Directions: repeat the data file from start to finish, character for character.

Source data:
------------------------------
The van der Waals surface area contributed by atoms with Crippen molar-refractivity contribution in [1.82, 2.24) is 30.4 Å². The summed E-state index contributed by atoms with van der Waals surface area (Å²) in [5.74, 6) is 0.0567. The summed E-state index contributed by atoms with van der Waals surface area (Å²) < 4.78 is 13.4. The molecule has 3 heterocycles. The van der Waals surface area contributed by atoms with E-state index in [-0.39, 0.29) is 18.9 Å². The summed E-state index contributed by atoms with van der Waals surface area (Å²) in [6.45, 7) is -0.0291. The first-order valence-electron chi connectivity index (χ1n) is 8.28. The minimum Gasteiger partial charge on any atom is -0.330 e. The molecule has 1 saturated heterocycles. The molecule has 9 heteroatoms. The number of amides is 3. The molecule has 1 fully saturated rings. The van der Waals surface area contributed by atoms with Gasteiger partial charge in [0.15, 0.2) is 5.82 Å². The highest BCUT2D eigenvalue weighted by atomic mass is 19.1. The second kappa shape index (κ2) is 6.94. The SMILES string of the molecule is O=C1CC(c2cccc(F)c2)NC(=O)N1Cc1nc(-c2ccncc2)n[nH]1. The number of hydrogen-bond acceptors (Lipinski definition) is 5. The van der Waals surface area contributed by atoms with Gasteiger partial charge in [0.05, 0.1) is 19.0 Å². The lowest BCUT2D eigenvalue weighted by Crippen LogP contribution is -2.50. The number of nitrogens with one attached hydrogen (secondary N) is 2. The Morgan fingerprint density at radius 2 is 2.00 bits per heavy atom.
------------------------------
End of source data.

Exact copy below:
The van der Waals surface area contributed by atoms with Crippen molar-refractivity contribution in [1.82, 2.24) is 30.4 Å². The summed E-state index contributed by atoms with van der Waals surface area (Å²) in [5.74, 6) is 0.0567. The summed E-state index contributed by atoms with van der Waals surface area (Å²) < 4.78 is 13.4. The molecule has 3 heterocycles. The van der Waals surface area contributed by atoms with E-state index in [-0.39, 0.29) is 18.9 Å². The summed E-state index contributed by atoms with van der Waals surface area (Å²) in [6.45, 7) is -0.0291. The first-order valence-electron chi connectivity index (χ1n) is 8.28. The minimum Gasteiger partial charge on any atom is -0.330 e. The molecule has 1 saturated heterocycles. The molecule has 9 heteroatoms. The number of amides is 3. The molecule has 1 fully saturated rings. The van der Waals surface area contributed by atoms with Gasteiger partial charge in [0.15, 0.2) is 5.82 Å². The highest BCUT2D eigenvalue weighted by atomic mass is 19.1. The second kappa shape index (κ2) is 6.94. The SMILES string of the molecule is O=C1CC(c2cccc(F)c2)NC(=O)N1Cc1nc(-c2ccncc2)n[nH]1. The number of hydrogen-bond acceptors (Lipinski definition) is 5. The van der Waals surface area contributed by atoms with Gasteiger partial charge in [0.05, 0.1) is 19.0 Å². The lowest BCUT2D eigenvalue weighted by Crippen LogP contribution is -2.50. The number of nitrogens with one attached hydrogen (secondary N) is 2. The Morgan fingerprint density at radius 2 is 2.00 bits per heavy atom.